Since 1967, Israel has blocked roads connecting the Arab villages in the occupied Golan Heights. Israel's refusal to allow open access hindered agricultural development. The Arab communities, however, refused to accept this bleak reality and established their own road systems which connected the villages via agricultural roads between the apple and cherry fields, through volunteers who owned the necessary equipment.
Another challenge that the Syrian communities have faced is access to and usage of water for agriculture. Israel directs all water resources to Israeli settlements in the occupied Golan Heights and only five percent is provided to the local communities.
In addition, the 1959 Israeli Water Law banned the usage and collection of rainwater for any purpose and granted the ownership of all water to the state only. Because of this, Israel has banned Druze farmers from using existing reservoirs such as Lake Ram, and banned the digging of new wells.
This injustice and sabotage of resource development ultimately pushed local farmers to create an innovative project for agricultural water. They built large metal tanks, near the apple and cherry fields, which gathered rainwater during the winter.
During the 1980s, more than 600 tanks were constructed, with each tank averaging a 1000-litre capacity. Israeli occupation forces demolished many of these tanks and imposed high-priced fines on the others because of its discriminatory water law. Yet this did not deter local farmers, and hundreds of these tanks exist to this day.
In addition to these economic and agricultural projects, several other social projects have been implemented since 1967 to protect the Syrian-Arab identity in the area. In Majdal Shams, two schools were built, one kindergarten and a summer school, all of which opened after Israel's annexation of the Golan Heights in 1981.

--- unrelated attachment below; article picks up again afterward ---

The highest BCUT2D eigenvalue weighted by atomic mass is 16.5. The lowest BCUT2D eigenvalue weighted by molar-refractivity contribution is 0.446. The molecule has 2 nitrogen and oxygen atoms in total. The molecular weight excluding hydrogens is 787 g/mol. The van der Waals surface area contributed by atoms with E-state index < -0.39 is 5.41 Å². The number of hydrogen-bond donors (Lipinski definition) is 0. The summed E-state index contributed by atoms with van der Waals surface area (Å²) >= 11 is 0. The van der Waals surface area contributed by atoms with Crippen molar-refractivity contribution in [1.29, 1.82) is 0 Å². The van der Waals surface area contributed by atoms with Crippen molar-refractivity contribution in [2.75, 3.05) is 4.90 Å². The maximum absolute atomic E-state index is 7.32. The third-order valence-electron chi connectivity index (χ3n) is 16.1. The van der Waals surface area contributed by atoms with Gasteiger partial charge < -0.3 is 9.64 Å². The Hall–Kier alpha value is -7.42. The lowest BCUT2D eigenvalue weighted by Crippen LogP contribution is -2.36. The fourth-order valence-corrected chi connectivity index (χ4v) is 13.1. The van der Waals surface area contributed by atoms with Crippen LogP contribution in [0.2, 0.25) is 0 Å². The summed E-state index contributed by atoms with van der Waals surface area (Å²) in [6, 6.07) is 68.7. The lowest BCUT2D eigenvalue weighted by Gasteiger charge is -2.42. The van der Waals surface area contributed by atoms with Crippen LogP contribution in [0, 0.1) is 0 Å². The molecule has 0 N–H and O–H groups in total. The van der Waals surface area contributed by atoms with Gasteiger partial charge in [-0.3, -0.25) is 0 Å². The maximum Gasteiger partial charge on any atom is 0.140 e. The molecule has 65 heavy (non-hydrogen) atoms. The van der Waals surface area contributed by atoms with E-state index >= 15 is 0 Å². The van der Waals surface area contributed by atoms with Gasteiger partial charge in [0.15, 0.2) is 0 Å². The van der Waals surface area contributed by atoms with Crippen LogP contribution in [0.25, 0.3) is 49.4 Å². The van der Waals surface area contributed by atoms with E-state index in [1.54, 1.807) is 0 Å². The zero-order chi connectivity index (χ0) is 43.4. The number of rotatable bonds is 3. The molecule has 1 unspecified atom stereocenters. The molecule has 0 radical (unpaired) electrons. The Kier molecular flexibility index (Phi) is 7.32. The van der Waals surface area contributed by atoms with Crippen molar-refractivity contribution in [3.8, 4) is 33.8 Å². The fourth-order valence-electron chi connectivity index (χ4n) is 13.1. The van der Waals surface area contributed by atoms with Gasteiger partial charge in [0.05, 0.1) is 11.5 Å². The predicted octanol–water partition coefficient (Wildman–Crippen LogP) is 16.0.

Many local clinics were built in all four villages, and more than eight crop storage and refrigeration units were constructed.
These self-governing projects were all established by public, local funding without any state-related money. Most were carried out by volunteers and the dedicated efforts of the local communities.
This independence from the occupation regime's services has created strong social bonds and empowered local communities to stand firm and united against colonial projects imposed by the state of Israel.
In June, mass protests by the Druze community received international media coverage following Israel's encroachment on privately owned lands in the occupied Golan Heights. An Israeli greenwashing colonisation project based on the development of wind turbine "green" technology on stolen lands was ultimately halted by Israeli Prime Minister Benjamin Netanyahu.
Once again, the Syrian Arab communities have demonstrated their resilience and commitment to resisting the occupation and fighting for their rights.
The views expressed in this article belong to the author and do not necessarily reflect the editorial policy of Middle East Eye.